Miami’s drivers are not exactly known for their courteous behavior towards cyclists. But who’s to blame for the road rage? An excess amount of colada in their veins? A lack of (driver) education? Insufficient law enforcement? Too much sun perhaps? It’s probably a combination of all of the above…along with the general apathy towards the right to life of other humans who happen to sit on bicycle. Cyclists are frequently perceived as “entitled” or “arrogant” just because they insist on that pesky right of “sharing the road” (without getting killed).  Miami’s Critical Mass does not help much to dispel that notion. There is a definite sense of cyclists and pedestrians being second-class citizens on the road. This cute peek-a-boo road sign in Miami Beach illustrates the attitude well:

Bicycle Sign Miami Beach


Bicycle Sign Miami Beach

..I see you!

This sign seems to say: yeah, there may be bikes out there, sort of watch out for them but don’t go out of your way. Just as the government won’t go out of their way to accommodate for them and install proper signage that is lighted and visible (and bike lanes painted in bright colors…OK I am dreaming now).

Now imagine a sign on I-95 alerting drivers of upcoming exits being hidden in this fashion. Wouldn’t that be rather unsettling? And we are comparing someone missing an exit vs. a human being potentially getting killed by an inadvertent driver here. It’s time to get our priorities straight.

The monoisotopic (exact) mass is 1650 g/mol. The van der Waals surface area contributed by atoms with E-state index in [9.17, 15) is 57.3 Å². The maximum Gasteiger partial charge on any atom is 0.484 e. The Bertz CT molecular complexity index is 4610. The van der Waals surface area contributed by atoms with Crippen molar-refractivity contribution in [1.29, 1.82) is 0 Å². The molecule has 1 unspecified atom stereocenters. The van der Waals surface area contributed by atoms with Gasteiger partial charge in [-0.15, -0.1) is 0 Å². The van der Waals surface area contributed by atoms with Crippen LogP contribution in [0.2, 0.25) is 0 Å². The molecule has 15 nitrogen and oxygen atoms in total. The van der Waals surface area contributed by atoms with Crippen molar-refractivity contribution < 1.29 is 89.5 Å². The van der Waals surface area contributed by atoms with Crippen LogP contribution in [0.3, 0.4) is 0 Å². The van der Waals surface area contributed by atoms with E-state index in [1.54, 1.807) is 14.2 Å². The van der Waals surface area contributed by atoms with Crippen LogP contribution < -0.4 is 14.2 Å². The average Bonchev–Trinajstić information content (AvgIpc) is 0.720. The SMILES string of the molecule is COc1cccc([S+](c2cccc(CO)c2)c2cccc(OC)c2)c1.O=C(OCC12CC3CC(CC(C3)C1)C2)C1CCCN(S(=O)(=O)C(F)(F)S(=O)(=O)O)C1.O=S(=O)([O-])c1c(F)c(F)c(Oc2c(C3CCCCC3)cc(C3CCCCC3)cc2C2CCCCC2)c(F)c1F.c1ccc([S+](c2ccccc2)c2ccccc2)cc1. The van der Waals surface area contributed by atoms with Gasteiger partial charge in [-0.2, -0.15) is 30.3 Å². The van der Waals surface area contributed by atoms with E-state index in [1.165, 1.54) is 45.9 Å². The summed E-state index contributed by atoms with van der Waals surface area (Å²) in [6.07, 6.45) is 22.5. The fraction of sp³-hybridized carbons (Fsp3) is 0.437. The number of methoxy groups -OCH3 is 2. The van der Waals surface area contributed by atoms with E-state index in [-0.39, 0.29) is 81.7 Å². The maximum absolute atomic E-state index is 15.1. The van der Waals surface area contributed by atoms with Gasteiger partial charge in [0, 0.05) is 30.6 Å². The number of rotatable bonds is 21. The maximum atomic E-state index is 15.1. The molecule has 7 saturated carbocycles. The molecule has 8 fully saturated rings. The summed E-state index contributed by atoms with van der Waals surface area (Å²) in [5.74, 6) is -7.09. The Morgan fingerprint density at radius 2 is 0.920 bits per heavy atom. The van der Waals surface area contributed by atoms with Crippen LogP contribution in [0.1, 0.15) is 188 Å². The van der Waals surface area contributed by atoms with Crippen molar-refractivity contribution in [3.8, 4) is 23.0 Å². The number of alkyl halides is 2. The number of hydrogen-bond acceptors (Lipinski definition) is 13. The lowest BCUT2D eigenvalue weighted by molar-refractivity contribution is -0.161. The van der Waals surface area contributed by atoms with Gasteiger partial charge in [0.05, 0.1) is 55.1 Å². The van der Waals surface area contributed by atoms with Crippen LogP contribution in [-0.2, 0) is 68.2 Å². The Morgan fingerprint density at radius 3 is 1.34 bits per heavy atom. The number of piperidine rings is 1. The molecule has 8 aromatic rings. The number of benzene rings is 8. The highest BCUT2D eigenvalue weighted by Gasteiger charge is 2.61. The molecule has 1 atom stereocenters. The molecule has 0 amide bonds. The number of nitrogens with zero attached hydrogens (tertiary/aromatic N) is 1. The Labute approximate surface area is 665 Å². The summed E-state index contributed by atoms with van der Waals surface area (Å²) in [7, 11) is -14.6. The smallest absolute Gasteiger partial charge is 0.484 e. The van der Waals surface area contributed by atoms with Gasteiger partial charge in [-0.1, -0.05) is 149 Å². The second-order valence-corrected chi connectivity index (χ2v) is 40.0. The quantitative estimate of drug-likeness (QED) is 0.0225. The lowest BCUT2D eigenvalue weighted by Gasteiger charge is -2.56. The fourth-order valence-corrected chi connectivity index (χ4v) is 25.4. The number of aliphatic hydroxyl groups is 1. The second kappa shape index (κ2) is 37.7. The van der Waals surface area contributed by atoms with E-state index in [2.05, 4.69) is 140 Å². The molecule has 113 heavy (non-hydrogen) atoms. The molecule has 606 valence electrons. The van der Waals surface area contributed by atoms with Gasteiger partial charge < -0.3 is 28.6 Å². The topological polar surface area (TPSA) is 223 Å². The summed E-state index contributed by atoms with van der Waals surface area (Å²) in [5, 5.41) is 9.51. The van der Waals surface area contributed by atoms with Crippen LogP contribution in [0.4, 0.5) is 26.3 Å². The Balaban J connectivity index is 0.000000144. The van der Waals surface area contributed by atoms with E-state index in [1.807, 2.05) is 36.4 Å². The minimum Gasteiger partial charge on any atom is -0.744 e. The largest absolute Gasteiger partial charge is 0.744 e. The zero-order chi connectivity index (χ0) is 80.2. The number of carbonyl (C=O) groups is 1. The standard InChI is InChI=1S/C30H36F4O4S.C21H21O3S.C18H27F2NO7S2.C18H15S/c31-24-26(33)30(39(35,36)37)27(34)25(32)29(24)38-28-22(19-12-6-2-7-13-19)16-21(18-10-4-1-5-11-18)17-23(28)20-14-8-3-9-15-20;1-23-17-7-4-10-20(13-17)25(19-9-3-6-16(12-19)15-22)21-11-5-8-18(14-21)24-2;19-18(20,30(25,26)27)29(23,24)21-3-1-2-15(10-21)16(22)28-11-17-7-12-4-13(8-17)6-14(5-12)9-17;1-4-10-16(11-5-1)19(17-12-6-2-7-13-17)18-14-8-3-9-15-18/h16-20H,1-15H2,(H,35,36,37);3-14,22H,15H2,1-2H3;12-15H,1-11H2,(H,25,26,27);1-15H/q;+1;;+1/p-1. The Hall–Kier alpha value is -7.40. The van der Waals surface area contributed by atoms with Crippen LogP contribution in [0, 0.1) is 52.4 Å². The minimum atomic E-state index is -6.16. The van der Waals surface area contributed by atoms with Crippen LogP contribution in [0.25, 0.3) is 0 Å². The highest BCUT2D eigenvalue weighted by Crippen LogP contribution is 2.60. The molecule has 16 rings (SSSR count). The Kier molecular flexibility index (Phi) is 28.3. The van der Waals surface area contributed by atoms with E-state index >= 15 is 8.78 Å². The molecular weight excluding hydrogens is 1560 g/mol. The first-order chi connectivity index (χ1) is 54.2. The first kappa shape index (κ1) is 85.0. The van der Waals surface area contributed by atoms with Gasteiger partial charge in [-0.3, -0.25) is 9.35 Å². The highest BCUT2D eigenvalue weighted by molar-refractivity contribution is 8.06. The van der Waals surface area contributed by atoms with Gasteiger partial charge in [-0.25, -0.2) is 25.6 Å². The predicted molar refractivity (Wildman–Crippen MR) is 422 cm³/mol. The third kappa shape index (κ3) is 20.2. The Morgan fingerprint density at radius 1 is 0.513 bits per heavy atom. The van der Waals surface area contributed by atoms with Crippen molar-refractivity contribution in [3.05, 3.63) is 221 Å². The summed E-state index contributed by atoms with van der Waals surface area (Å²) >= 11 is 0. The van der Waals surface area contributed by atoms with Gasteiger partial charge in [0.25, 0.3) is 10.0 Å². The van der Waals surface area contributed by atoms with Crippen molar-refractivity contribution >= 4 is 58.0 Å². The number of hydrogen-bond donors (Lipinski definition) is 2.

3 Responses to Bicycle Peek-a-boo

  1. Biker Bob says:

    Hatin’ on Critical Mass, TM? You guys sure are “Miami,” aren’t you?


  2. TransitDave says:

    Not to mention that the hedge is also taking up half of the sidewalk, in addition to hiding the sign. But, this is a code enforcement issue, seen all over Miami Dade, but especially in the nicer higher traffic parts of town like my old neighborhood in the Gables near UM……


  3. Mike Moskos says:

    Look at the bright side: if trends continue and the young continue to avoid cars, Miami is going to have a huge amount of well-maintained road lanes that can be used solely by bikes.

    If the cars are no longer filling them, it makes sense simply to turn them over to bikes (or in some cases, pedestrians). Cheaper and better than building narrow bike lanes.


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